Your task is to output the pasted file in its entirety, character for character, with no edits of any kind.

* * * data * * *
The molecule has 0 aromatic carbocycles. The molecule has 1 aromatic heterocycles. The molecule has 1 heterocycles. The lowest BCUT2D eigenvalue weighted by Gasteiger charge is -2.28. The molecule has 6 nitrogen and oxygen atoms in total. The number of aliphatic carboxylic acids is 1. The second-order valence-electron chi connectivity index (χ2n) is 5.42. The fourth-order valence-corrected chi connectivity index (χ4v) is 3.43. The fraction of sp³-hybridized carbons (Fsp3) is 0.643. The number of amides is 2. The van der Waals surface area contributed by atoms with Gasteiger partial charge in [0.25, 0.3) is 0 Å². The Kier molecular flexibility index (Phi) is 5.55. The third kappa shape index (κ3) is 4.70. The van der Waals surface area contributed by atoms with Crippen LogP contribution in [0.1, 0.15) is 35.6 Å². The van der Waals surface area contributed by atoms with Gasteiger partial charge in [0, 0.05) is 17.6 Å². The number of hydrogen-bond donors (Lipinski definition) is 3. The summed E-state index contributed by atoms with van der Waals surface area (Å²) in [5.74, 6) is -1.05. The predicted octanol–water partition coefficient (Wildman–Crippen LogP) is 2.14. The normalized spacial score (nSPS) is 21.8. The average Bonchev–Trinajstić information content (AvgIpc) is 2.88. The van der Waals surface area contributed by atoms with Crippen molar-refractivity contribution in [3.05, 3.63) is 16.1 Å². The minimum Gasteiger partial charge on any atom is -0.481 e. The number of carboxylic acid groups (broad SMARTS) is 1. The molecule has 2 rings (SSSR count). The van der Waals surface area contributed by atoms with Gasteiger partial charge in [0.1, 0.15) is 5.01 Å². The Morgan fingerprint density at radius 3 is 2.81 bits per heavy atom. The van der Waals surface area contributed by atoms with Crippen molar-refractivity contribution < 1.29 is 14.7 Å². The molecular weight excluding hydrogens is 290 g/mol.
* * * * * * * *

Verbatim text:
The molecule has 0 aromatic carbocycles. The molecule has 1 aromatic heterocycles. The molecule has 1 heterocycles. The lowest BCUT2D eigenvalue weighted by Gasteiger charge is -2.28. The molecule has 6 nitrogen and oxygen atoms in total. The number of aliphatic carboxylic acids is 1. The second-order valence-electron chi connectivity index (χ2n) is 5.42. The fourth-order valence-corrected chi connectivity index (χ4v) is 3.43. The fraction of sp³-hybridized carbons (Fsp3) is 0.643. The number of amides is 2. The van der Waals surface area contributed by atoms with Gasteiger partial charge in [0.25, 0.3) is 0 Å². The Kier molecular flexibility index (Phi) is 5.55. The third kappa shape index (κ3) is 4.70. The van der Waals surface area contributed by atoms with Crippen LogP contribution in [0.1, 0.15) is 35.6 Å². The van der Waals surface area contributed by atoms with Gasteiger partial charge in [0, 0.05) is 17.6 Å². The number of hydrogen-bond donors (Lipinski definition) is 3. The summed E-state index contributed by atoms with van der Waals surface area (Å²) in [5.74, 6) is -1.05. The predicted octanol–water partition coefficient (Wildman–Crippen LogP) is 2.14. The normalized spacial score (nSPS) is 21.8. The average Bonchev–Trinajstić information content (AvgIpc) is 2.88. The van der Waals surface area contributed by atoms with Crippen molar-refractivity contribution in [3.05, 3.63) is 16.1 Å². The minimum Gasteiger partial charge on any atom is -0.481 e. The number of carboxylic acid groups (broad SMARTS) is 1. The molecule has 2 rings (SSSR count). The van der Waals surface area contributed by atoms with Gasteiger partial charge in [0.1, 0.15) is 5.01 Å². The Morgan fingerprint density at radius 3 is 2.81 bits per heavy atom. The van der Waals surface area contributed by atoms with Crippen molar-refractivity contribution < 1.29 is 14.7 Å². The molecular weight excluding hydrogens is 290 g/mol.